Are you hesitant to add capacity with uncertain market conditions? Are some formulas a bad match for your existing equipment or expertise? Are you seeking lower-cost manufacturing? Are your manufacturing plants too far from your market? Whatever the motivation for outsourcing, these tips will ensure you meet your manufacturing objectives.


ONE: Objectives and Metrics

When starting contract manufacturing relationships, it is necessary for both parties to understand each other’s expectations. It’s also the time to establish metrics that define success. Are you looking for batch-to-batch consistency, precise color matching or low cost? Know your objectives and explain them to potential contract manufacturers.


TWO: Evaluation

Don’t let price alone drive your decision. Not all contract manufacturers are created equal. While low unit cost is appealing, can you be certain the manufacturer will meet your customers’ demands? Can they deliver consistent quality? It is prudent to create a scorecard that can be used to objectively score and compare contract manufacturers. Some evaluation criteria to consider:

  • Company/personnel experience
  • Reputation
  • Quality system (e.g. ISO-9000)
  • Raw material management
  • Process control
  • Finished goods storage and handling
  • Environmental, health and safety record


THREE: Better Planning Leads to Better Results

Once you’ve identified a contract manufacturer, you can systemically proceed. A “walk before you run approach” is recommended. Here are the steps you should take:

  • Site visit/audit
    • Meet key manufacturing, technical and executive personnel
  • Mutual non-disclosure agreement executed
  • Exchange confidential information
    • Formula(s)
    • Manufacturing instructions
    • Quality control parameters
    • Safety Data Sheets for all raw materials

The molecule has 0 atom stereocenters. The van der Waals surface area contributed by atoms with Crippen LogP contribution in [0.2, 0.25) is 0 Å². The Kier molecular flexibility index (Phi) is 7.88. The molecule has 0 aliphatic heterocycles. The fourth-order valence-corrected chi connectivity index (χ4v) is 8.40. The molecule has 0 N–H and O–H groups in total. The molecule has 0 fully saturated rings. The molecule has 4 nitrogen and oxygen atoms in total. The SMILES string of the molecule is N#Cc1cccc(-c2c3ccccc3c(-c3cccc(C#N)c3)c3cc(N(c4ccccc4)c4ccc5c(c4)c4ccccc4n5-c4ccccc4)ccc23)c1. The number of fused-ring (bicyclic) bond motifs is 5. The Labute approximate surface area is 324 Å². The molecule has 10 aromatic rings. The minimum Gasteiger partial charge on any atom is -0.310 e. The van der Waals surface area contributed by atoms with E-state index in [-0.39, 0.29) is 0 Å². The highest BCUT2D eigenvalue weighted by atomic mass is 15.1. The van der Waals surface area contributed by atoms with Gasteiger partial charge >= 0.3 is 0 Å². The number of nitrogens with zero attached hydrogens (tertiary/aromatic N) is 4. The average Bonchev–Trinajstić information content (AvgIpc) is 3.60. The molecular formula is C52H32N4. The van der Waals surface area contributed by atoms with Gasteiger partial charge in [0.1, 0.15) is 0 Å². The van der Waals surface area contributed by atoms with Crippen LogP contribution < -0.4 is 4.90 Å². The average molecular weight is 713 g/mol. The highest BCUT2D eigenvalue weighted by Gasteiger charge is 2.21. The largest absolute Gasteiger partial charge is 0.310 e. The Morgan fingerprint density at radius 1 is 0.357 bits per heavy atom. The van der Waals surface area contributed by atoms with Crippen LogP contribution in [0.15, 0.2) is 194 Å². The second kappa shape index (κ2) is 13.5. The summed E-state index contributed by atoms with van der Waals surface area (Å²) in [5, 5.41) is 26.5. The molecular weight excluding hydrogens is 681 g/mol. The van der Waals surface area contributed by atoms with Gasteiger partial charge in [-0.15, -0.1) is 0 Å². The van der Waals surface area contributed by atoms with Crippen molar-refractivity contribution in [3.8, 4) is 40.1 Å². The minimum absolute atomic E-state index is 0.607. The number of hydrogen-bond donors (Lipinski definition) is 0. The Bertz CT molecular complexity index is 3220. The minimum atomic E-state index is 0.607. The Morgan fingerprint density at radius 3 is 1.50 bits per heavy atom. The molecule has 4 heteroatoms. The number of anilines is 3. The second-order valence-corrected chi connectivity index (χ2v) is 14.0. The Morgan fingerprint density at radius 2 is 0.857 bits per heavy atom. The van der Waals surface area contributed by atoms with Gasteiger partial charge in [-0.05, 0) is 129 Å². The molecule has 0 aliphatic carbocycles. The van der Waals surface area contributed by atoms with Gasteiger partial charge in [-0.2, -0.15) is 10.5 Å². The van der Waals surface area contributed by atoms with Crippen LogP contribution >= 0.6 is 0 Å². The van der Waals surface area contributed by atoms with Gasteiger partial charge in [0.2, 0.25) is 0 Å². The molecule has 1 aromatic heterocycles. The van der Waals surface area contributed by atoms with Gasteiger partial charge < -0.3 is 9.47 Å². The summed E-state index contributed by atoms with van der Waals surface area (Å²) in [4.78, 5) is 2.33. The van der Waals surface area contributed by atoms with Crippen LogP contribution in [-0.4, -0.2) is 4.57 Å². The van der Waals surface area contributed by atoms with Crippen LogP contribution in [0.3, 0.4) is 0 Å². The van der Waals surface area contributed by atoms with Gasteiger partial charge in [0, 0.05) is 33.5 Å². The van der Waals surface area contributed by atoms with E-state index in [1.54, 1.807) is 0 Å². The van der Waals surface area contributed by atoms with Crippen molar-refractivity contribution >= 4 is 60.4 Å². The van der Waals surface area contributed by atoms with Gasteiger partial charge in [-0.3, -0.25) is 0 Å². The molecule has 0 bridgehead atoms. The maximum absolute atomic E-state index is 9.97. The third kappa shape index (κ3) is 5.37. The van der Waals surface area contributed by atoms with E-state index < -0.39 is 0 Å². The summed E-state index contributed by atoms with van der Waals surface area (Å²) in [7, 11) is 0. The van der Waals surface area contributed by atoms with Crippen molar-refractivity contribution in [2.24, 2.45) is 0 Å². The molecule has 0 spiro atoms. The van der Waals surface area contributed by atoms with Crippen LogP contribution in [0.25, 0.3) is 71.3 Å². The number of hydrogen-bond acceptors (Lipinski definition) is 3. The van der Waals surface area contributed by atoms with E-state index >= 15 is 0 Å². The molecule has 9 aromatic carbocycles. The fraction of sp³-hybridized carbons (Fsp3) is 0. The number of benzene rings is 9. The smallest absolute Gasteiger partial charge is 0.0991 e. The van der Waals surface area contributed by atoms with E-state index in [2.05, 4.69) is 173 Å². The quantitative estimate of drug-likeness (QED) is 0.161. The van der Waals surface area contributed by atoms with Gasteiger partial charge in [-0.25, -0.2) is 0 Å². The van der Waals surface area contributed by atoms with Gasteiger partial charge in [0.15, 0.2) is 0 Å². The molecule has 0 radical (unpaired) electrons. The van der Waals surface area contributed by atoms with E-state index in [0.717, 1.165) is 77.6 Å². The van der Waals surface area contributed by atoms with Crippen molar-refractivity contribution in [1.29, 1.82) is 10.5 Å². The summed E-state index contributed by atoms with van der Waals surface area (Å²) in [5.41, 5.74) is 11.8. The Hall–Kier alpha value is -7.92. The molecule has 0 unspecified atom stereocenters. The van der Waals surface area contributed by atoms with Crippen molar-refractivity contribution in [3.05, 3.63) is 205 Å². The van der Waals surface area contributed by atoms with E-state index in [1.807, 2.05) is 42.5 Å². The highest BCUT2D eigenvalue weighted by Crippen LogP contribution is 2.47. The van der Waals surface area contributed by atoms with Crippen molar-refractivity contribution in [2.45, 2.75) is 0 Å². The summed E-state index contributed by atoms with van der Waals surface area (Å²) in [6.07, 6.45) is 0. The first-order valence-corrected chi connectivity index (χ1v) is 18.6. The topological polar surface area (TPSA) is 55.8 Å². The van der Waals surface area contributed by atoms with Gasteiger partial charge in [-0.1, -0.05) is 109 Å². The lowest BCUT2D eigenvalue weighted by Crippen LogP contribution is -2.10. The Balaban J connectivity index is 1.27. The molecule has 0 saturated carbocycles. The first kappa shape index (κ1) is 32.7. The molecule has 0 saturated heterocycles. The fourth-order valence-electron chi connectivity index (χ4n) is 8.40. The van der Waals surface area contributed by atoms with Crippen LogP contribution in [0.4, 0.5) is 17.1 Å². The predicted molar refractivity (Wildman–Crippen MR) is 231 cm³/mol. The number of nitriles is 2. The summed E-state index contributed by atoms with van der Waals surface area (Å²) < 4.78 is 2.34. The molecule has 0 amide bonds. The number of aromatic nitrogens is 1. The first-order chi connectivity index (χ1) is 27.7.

• Formula review and technical Q&A
  • Small batch production
    • Your technical personnel should attend/supervise
    • Product is put through quality control to verify it is within spec
    • Panels and sample of finished product sent to you for inspection
  • Production scale-up
  • Ship production batch to customer for evaluation
  • Full-scale production


FOUR: Take a Test Drive

The steps above should be executed with a single product before multiple products or product lines are outsourced. Only commit to significant volume after a contract manufacturer demonstrates consistent excellence.


FIVE: Pay for the Value Provided

Contract manufacturers are often smaller, niche players in the industry. The reason you’re contracting with them is because they possess capabilities, capacity or a location you don’t. Leverage your strengths and theirs, to achieve remarkable results. If your size provides raw material purchasing power, buy the raw materials. Let the contract manufacturer focus its efforts on producing, packaging and handling your products. Don’t burden them by tying up their cash in raw material and finished goods inventory.


SIX: Profit Isn’t a Dirty Word

Contract manufacturing agreements should be structured so you and the contract manufacturer can both profit. Enduring partnerships financially benefit everyone. The best contract manufacturers work with several companies in an industry. The opportunities they pursue are the ones where they can earn a fair profit.


SEVEN: Beware Internal Naysayers

Not everyone in your organization will be in favor of outsourcing manufacturing. Beware of the motivations behind their objections. Plant managers, for example, may fear losing volume from their facilities. Production personnel may fear workforce reductions. Supply chain personnel may view outsourcing as a headache. Outsourcing decisions are strategic, and management should anticipate internal resistance.


EIGHT: Periodic Audits Ensure Quality

An annual or bi-annual audit of your contract manufacturers can ensure that quality is maintained and costs are controlled. Some things to review:

  • Equipment calibration records
  • Root cause analysis and corrective action data
  • Quality control records
  • Environmental, health and safety information
  • On-time delivery performance
  • Physical inventory of raw materials and finished goods


NINE: Pay Promptly

Like all companies, contract manufacturers rely on positive cash flow. Quickly. Also, many contract manufactures offer discounts for early payment.


TEN: Reward Success with Additional Opportunities

One of the most effective ways to reward an outstanding contract manufacturer is by rewarding the company with additional business. It’s important to realize the manufacturer’s strengths and weaknesses and only offer additional work that is aligned to capabilities. 


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